Competing, Coverage-Dependent Decomposition Pathways for C2Hy Species on Nickel (111)

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Competing, coverage-dependent pathways for ethane (CH3CH3) decomposition on Ni(111) are proposed on the basis of quantum mechanics (QM) calculations, performed by using the PBE flavor of density functional theory (DFT), for all C2H, species adsorbed to a periodically infinite Ni(111) surface. For CH2CH3, CHCH3, and CCH3, we find that the surface C is tetrahedral in each case, with the surface C forming bonds to one, two, or three Ni atoms with bond energies scaling nearly linearly (E-bond = 32.5, 82.7, and 130.8 kcal/mol, respectively). In each of the remaining six C2Hy species, both C atoms are able to form bonds to the surface. Three of these (CH2CH2, CHCH2, and CCH2) adsorb most favorably at a fcc-top site with the methylene C located at an on-top site and the other C at an adjacent fcc site. The bond energies for these species are E-bond = 19.7, 63.2, and 93.6 kcal/mol, respectively. The remaining species (CHCH, CCH, and C-2) all prefer binding at fcc-hcp sites, where the C atoms sit in a pair of adjacent fcc and hcp sites, with binding energies of E-bond = 57.7, 120.4, and 162.8 kcal/mol, respectively. We find that CHCHad is the most stable surface species (Delta H-eth = -18.6), and an important intermediate along the lowest-energy decomposition pathway for ethane on Ni(111). The second most stable species, CCH3, is a close competitor (Delta H-eth = -18.2 kcal/mol), lying along an alternative decomposition pathway that is preferred for high-surface-coverage conditions. The existence of these competing, low- and high-coverage decomposition pathways is consistent with the experiments. The QM results reported here were used as training data in the development of the ReaxFF reactive force field describing hydrocarbon reactions on nickel surfaces [Mueller, J. E.; van Duin, A: C. T.; Goddard, W. A. J. Phys. Chem. C 2010, 114, 4939-4949]. This has enabled Reactive dynamics studying the chemisorption and decomposition of systems far too complex for quantum mechanics. Thus we reported recently, the chemisorption and decomposition of six different hydrocarbon species on a Ni-468 nanoparticle catalysts using this ReaxFF description [Mueller, J. E.; van Duin, A: C. T.; Goddard, W. A. J. Phys. Chem. C 2010, 114, 5675-5685].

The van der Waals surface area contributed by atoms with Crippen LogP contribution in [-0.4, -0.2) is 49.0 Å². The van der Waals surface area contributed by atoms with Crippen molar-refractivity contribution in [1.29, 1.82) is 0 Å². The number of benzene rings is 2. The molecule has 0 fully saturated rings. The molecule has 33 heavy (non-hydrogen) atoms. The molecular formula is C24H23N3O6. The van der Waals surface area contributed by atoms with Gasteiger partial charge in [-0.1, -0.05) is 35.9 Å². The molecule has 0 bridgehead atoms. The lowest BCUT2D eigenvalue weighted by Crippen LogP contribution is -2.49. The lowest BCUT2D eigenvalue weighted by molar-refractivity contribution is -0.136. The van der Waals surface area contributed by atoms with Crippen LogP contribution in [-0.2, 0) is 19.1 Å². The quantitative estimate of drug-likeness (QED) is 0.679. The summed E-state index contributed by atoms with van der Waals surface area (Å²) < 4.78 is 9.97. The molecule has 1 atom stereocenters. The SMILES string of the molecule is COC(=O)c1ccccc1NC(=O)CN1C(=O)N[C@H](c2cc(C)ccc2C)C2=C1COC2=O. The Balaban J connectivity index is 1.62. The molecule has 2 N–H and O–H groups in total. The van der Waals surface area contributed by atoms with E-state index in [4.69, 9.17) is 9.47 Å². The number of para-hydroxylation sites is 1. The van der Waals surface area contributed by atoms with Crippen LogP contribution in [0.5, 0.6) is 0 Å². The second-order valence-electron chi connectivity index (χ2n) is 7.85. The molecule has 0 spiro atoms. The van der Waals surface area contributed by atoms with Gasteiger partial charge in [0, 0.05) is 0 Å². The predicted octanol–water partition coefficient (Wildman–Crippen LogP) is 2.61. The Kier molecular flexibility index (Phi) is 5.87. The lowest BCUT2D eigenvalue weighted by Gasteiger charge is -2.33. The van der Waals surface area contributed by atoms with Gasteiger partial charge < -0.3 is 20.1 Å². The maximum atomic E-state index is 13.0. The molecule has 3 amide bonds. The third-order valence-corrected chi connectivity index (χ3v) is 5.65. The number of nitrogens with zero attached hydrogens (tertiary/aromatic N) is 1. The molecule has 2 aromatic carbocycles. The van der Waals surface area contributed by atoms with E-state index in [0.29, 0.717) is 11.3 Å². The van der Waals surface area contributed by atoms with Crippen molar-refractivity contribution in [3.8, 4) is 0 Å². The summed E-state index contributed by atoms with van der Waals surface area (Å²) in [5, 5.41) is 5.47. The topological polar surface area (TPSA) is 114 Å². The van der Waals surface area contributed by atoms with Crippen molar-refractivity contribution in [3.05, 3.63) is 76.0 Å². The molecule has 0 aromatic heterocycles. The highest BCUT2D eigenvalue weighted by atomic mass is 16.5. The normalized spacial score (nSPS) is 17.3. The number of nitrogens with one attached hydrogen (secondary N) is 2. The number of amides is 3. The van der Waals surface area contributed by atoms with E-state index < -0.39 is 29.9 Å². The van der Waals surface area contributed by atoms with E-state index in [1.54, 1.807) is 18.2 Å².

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JOURNAL OF PHYSICAL CHEMISTRY C, v.114, no.47, pp.20028 - 20041

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